As the weeks turned in to months and I started to care for our little herd, as I called it, I found Brown Girl was always the first to greet me and would follow me as I cleaned out the coup. I expected her near when I feed and watered them, but to follow my every step while cleaning seemed odd. So one day I tested her. I bent down, put my hand out expecting a peck, but instead she stepped closer to me. So I picked her up. I was ready for an attack, but instead she settled in to my arms and looked around the yard as if she was in her rightful place.
I had to laugh because she was the scrawniest of the hens. Not only had the other girls pulled half her feathers out, but she had to fight for whatever food she could get. I was never sure if she laid eggs or not, but was pretty sure she didn’t. After that experience though I made a point to water and feed her first. I always called out her name when I was walking past the yard and I would pick her up every chance I got. It wasn’t long before I would go to the yard during bouts of depression and I would sit on the straw with her in my arms, petting and talking to her. She had a calming effect on me.
After several months of pampering I noticed she was filling out and she started to make a point of announcing when she had laid an egg. This is by no means odd behavior, as most hens like to announce all their accomplishments. But this was different. When I’d step in to the coup she’d hop on her nest as if to say, “See what I did?” And she did well. She would lay the biggest, prettiest brown eggs, and nearly ever day. She became the top producer and I could swear she knew it.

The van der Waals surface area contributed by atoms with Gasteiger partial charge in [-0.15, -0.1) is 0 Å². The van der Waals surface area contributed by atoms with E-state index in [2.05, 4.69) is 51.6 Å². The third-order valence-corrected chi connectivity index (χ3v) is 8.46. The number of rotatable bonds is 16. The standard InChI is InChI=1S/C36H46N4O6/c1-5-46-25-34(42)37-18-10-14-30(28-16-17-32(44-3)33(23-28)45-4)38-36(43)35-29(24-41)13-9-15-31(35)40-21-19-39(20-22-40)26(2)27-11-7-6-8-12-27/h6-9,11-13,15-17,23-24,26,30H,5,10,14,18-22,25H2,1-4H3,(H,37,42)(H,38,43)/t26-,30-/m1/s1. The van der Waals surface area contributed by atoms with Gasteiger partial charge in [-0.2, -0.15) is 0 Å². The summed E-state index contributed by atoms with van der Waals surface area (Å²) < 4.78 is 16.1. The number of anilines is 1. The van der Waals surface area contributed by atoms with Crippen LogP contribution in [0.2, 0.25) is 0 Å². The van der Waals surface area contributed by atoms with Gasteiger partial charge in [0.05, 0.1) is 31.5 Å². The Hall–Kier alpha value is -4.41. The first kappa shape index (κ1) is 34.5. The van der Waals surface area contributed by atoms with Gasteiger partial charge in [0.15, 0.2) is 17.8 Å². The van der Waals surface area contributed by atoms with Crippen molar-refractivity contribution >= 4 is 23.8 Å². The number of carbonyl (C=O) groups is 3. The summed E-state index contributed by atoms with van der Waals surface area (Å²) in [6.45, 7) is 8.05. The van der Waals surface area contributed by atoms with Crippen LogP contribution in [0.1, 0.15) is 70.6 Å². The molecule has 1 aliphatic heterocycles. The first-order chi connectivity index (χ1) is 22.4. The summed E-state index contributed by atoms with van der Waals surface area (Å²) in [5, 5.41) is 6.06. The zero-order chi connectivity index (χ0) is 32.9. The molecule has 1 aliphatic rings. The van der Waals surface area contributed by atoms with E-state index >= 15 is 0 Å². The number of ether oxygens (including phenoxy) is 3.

As spring rolled around I started to notice that White Girl was lying on her nest all day. After a bit of research I realized she was brooding and decided to be kind to her and remove the fake eggs and replaced them with a few real ones. Never knowing if it would work. Low and behold one day I went out to feed my girls and saw a chick pop its head out from under her. I was like a little kid on Christmas morning. I yelled in excitement, I took pictures, I ran all over the property telling my daughter, calling my husband and running up to tell mom and dad.
A day later she hatched another, in total she had 5, so we created an area just for White Mama as she was now dubbed. It was a special time for me. My girls were flourishing and I had just found out I was pregnant. My daughter and I watched the chicks grow and as we sat outside the smaller nesting area Brown Girl was always in my lap, patiently letting me pet her. Between the pregnancy, the chicks and Brown Girl, my 14 months didn’t seem so bad. But like our other plans, things changed.